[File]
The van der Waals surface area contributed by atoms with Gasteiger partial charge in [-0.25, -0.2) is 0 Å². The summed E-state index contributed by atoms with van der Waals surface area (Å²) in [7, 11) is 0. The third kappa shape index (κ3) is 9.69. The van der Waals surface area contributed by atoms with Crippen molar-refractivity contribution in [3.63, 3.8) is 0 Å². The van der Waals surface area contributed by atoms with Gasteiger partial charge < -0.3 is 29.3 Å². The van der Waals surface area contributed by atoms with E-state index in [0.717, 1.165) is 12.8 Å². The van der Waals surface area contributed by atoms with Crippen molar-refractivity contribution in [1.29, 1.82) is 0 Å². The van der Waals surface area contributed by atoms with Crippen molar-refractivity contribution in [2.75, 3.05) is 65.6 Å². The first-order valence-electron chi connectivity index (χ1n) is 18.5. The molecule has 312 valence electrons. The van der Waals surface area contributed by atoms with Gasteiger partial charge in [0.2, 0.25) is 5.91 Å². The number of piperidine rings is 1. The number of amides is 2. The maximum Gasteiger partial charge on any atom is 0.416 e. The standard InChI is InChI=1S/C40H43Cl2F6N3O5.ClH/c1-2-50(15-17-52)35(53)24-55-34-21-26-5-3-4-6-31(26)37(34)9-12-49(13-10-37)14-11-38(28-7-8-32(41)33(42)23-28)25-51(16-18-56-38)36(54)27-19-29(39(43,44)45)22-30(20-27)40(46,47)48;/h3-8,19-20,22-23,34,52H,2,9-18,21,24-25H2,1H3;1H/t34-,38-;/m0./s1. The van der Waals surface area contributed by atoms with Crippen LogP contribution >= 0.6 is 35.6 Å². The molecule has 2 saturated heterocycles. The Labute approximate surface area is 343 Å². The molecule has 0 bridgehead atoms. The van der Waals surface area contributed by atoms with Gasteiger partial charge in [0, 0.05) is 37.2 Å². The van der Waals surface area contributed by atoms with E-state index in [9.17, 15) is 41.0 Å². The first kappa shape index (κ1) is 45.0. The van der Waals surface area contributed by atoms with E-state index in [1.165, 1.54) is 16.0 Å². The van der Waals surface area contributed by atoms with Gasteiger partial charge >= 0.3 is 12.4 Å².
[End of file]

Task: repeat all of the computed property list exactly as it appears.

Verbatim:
The van der Waals surface area contributed by atoms with Gasteiger partial charge in [-0.25, -0.2) is 0 Å². The summed E-state index contributed by atoms with van der Waals surface area (Å²) in [7, 11) is 0. The third kappa shape index (κ3) is 9.69. The van der Waals surface area contributed by atoms with Crippen molar-refractivity contribution in [3.63, 3.8) is 0 Å². The van der Waals surface area contributed by atoms with Gasteiger partial charge < -0.3 is 29.3 Å². The van der Waals surface area contributed by atoms with E-state index in [0.717, 1.165) is 12.8 Å². The van der Waals surface area contributed by atoms with Crippen molar-refractivity contribution in [1.29, 1.82) is 0 Å². The van der Waals surface area contributed by atoms with Crippen molar-refractivity contribution in [2.75, 3.05) is 65.6 Å². The first-order valence-electron chi connectivity index (χ1n) is 18.5. The molecule has 312 valence electrons. The van der Waals surface area contributed by atoms with Gasteiger partial charge in [0.2, 0.25) is 5.91 Å². The number of piperidine rings is 1. The number of amides is 2. The maximum Gasteiger partial charge on any atom is 0.416 e. The standard InChI is InChI=1S/C40H43Cl2F6N3O5.ClH/c1-2-50(15-17-52)35(53)24-55-34-21-26-5-3-4-6-31(26)37(34)9-12-49(13-10-37)14-11-38(28-7-8-32(41)33(42)23-28)25-51(16-18-56-38)36(54)27-19-29(39(43,44)45)22-30(20-27)40(46,47)48;/h3-8,19-20,22-23,34,52H,2,9-18,21,24-25H2,1H3;1H/t34-,38-;/m0./s1. The van der Waals surface area contributed by atoms with Crippen LogP contribution >= 0.6 is 35.6 Å². The molecule has 2 saturated heterocycles. The Labute approximate surface area is 343 Å². The molecule has 0 bridgehead atoms. The van der Waals surface area contributed by atoms with Gasteiger partial charge in [0, 0.05) is 37.2 Å². The van der Waals surface area contributed by atoms with E-state index in [9.17, 15) is 41.0 Å². The first kappa shape index (κ1) is 45.0. The van der Waals surface area contributed by atoms with E-state index in [1.165, 1.54) is 16.0 Å². The van der Waals surface area contributed by atoms with Gasteiger partial charge >= 0.3 is 12.4 Å².